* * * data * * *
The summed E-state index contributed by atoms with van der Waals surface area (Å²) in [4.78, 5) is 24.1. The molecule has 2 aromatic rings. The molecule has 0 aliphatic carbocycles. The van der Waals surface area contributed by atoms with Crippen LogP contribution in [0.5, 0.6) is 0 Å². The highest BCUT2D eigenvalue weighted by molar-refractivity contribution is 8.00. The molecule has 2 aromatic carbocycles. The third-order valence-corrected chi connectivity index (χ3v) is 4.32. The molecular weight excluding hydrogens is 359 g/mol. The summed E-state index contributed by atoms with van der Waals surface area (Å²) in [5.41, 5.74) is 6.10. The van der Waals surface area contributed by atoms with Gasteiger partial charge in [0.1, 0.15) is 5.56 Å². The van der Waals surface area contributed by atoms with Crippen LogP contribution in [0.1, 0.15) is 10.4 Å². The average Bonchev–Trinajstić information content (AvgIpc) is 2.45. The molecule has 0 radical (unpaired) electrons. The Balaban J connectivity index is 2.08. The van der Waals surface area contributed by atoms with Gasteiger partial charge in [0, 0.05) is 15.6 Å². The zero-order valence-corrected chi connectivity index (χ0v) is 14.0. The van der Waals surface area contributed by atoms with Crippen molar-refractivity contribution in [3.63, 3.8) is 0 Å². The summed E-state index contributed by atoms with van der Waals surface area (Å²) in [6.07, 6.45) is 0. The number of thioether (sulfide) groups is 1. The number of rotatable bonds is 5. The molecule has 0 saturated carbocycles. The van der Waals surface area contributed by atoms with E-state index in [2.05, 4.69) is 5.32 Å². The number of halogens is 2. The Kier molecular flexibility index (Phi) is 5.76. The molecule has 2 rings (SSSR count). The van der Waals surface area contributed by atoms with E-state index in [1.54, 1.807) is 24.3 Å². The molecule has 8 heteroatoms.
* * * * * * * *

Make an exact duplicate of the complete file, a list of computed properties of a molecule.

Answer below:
The summed E-state index contributed by atoms with van der Waals surface area (Å²) in [4.78, 5) is 24.1. The molecule has 2 aromatic rings. The molecule has 0 aliphatic carbocycles. The van der Waals surface area contributed by atoms with Crippen LogP contribution in [0.5, 0.6) is 0 Å². The highest BCUT2D eigenvalue weighted by molar-refractivity contribution is 8.00. The molecule has 2 aromatic carbocycles. The third-order valence-corrected chi connectivity index (χ3v) is 4.32. The molecular weight excluding hydrogens is 359 g/mol. The summed E-state index contributed by atoms with van der Waals surface area (Å²) in [5.41, 5.74) is 6.10. The van der Waals surface area contributed by atoms with Gasteiger partial charge in [0.1, 0.15) is 5.56 Å². The van der Waals surface area contributed by atoms with Crippen LogP contribution in [0.1, 0.15) is 10.4 Å². The average Bonchev–Trinajstić information content (AvgIpc) is 2.45. The molecule has 0 radical (unpaired) electrons. The Balaban J connectivity index is 2.08. The van der Waals surface area contributed by atoms with Gasteiger partial charge in [0, 0.05) is 15.6 Å². The zero-order valence-corrected chi connectivity index (χ0v) is 14.0. The van der Waals surface area contributed by atoms with Crippen molar-refractivity contribution in [3.63, 3.8) is 0 Å². The summed E-state index contributed by atoms with van der Waals surface area (Å²) in [6.07, 6.45) is 0. The number of thioether (sulfide) groups is 1. The number of rotatable bonds is 5. The molecule has 0 saturated carbocycles. The van der Waals surface area contributed by atoms with E-state index in [2.05, 4.69) is 5.32 Å². The number of halogens is 2. The Kier molecular flexibility index (Phi) is 5.76. The molecule has 2 rings (SSSR count). The van der Waals surface area contributed by atoms with E-state index in [1.54, 1.807) is 24.3 Å². The molecule has 8 heteroatoms.